Food & Mood Tip
Weight gain, even obesity, is strongly linked to chronic stress. In fact, nibbling, gnawing, and eating is common in all animals under stress and may be a way to release pent-up tension. Studies have found that stressed animals chew and gnaw more than calm animals, while studies on up-tight people show they are more likely to chew their nails, smoke cigarettes, dive into the cookie jar, and drink more alcohol than are care-free people. The need to nosh is a strong predictor of substantial weight gain in people. The trick is to nibble on healthful, low-fat snacks, like baby carrots, pea pods, red pepper slices, apples, orange sections, low-fat yogurt, nuts and dried fruit, or soy nuts. These healthy foods will protect you from stress, not add insult to injury
An all-carb mini-meal can raise serotonin, the feel-good nerve chemical. This is not permission to throw a one-person Cheeto’s party! You only need about 30 grams of carbs to get the serotonin boost and you must make sure there is little or no protein in the snack, since that would block the building block for serotonin, tryptophan, from getting into the brain. Those carbs also should come from whole grains, since they enter the bloodstream slowly to provide a slow, steady release of energy. About an ounce of whole grain supplies those 30 grams, such as 8 whole wheat saltine crackers with 1 tablespoon fat-free cream cheese and 2 tablespoons mango chutney; 6 ounces of tabbouleh; or 1 small whole-grain tortilla with 1 /2 sliced banana and 1 teaspoon honey.
1 Pillsbury pie crust (unfold, fill, and bake)
1 15-ounce container nonfat ricotta cheese, drained
1/3 cup sugar
1/3 cup Splenda
1/4 cup liquid egg substitute (equivalent to one whole egg)
2 tablespoons cornstarch
1 teaspoon vanilla extract
1/4 teaspoon almond extract
zest of 1 small orange
zest of 1 small lemon
1) Prepare coulis: Combine strawberries, water, Splenda, and lemon juice in blender. Puree until smooth. Cover and refrigerate until well chilled, at least 2 hours.
2) Preheat oven to 350 degrees. Spray 10″ tart pan with cooking spray.
3) Unfold pie crust and position in tart pan. Gently press dough to cover bottom and sides of pan. Set aside.
4) In a medium bowl, combine drained ricotta cheese and remaining ingredients, except for powdered sugar. Mix well. Pour into prepared tart pan and bake for 45 to 50 minutes, or until filling is set in center.
5) When ready to serve, remove side of tart pan and cut tart into 12 servings. Place each slice on a dessert plate. Spoon strawberry coulis over top, sprinkle with powdered sugar. Makes 12 servings.
Nutritional Analysis per serving: 216 Calories; 31 percent fat (7.4 grams); 3 grams saturated fat; 16 percent protein; 53 percent carbohydrate; 1 gram fiber.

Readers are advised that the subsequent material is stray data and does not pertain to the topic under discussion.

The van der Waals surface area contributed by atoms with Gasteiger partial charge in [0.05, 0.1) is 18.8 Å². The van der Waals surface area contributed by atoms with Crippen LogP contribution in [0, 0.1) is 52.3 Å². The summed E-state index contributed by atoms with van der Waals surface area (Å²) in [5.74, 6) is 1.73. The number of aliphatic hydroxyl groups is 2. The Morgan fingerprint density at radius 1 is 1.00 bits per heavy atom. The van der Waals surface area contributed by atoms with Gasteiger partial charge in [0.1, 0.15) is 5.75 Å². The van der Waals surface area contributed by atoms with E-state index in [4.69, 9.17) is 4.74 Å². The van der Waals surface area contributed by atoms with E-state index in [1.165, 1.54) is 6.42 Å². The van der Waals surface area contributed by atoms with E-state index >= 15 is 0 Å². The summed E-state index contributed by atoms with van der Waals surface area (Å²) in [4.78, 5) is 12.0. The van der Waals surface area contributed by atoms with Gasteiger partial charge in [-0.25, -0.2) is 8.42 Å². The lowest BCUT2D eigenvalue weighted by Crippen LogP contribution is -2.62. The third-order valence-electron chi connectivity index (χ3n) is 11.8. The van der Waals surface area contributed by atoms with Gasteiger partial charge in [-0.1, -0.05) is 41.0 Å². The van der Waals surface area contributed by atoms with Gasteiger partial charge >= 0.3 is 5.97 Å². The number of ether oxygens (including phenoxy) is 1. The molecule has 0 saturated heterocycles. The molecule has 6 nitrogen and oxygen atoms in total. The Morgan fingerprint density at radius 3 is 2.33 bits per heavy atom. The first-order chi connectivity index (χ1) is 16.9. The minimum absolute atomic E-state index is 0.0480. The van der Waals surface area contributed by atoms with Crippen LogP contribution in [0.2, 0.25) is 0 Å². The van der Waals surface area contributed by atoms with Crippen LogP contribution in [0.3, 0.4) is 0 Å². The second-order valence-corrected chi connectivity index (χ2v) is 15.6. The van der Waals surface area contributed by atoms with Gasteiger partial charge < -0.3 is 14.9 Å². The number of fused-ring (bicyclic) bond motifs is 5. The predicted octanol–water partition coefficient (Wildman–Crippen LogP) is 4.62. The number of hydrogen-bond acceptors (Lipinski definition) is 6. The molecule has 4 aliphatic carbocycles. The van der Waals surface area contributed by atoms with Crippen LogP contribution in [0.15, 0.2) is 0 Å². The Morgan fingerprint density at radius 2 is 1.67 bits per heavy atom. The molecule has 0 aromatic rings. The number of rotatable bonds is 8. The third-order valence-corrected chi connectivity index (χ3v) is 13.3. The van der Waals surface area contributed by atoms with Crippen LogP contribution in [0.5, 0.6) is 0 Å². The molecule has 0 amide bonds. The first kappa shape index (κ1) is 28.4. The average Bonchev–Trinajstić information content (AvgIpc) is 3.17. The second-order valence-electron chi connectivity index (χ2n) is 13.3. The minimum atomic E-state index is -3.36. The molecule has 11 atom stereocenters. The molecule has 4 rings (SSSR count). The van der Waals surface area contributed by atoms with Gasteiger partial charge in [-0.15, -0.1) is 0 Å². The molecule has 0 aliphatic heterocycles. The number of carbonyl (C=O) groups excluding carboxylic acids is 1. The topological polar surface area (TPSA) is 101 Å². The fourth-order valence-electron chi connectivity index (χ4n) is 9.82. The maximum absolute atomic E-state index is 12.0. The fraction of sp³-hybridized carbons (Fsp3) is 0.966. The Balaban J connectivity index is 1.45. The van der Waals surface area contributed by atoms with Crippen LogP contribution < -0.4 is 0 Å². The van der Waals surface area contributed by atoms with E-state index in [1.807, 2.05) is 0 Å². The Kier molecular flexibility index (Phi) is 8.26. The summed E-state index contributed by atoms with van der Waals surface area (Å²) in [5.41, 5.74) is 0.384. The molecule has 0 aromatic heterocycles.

Answers to “Do You Know?” from the last issue:
What has more sugar an 8-ounce tub of fruited yogurt or a Snickers bar?
They both could have the same amount, with some fruited or flavored yogurts containing up to 32 grams of sugar. There are 4 grams in a teaspoon, which means that yogurt could have up to 8 teaspoons of sugar! Solution? Buy, plain, nonfat yogurt and sweeten it with a little jam or fresh fruit. You never will add as much sugar as food companies do.
What is better for you, honey or table sugar?
They are both about the same. Oh sure, honey has a few nutrients in it, but not enough to make any difference. For example, it takes 11 cups of honey to supply a woman’s daily need for iron; it would take 19 cups of honey, for a total of 76,800 calories, to supply the calcium in one cup of nonfat milk.
Do You Know?
How much whole grain a slice of bread has that is made with “wheat flour?”
Which is better, Tang or 100% juice made with concentrated pear, apple, or white grape juice?
Check the next issue for the answers….
Put know how into practice with this simple, nutritious meal plan. Eliminate the morning and afternoon snacks if you want to cut an additional 250+ calories.
1 cup shredded wheat cereal topped with 1 cup light fortified soymilk
4 apricot halves, canned in light syrup and drained
Tea or coffee (sweetened with artificial sweetener, if desired)
4 whole grain crackers
4 ounces fat-free vanilla yogurt
Sparkling water with a twist of lemon
A Pita Sandwich made with:
1 whole wheat pita bread filled with: 1/3 cup canned and drained black beans, 4 avocado slices, 2 tablespoons grated cheddar cheese, 1/4 cup chopped cilantro
1 tomato, sliced and topped with fresh basil leaves and 1 tablespoon oil and vinegar dressing
1 cup bottled 3-bean salad
1/2 whole wheat bagel topped with 1 tablespoon fat-free cream cheese
4 ounces roasted salmon topped with hoisin sauce and fresh ginger
1 cup steamed asparagus
1 cup carrot slices, peeled and steamed
Green Mashed Potatoes made with
1 small baker potato, peeled, boiled and mashed with 1 /2 cup steamed chopped chard, 2 teaspoons butter, salt and pepper to taste, and enough nonfat milk to form a creamy consistency (approximately 1/3 cup)
1 serving Ricotta Tart With Strawberry Coulis
1 cup 1 percent low-fat milk, warmed and flavored with almond extract
Nutritional Analysis for the day: 1,998 Calories; 23% fat (51 grams); 15 gram saturated fat; 1.5 grams omega-3 fats; 19% protein; 58% carbohydrate; 43 grams fiber.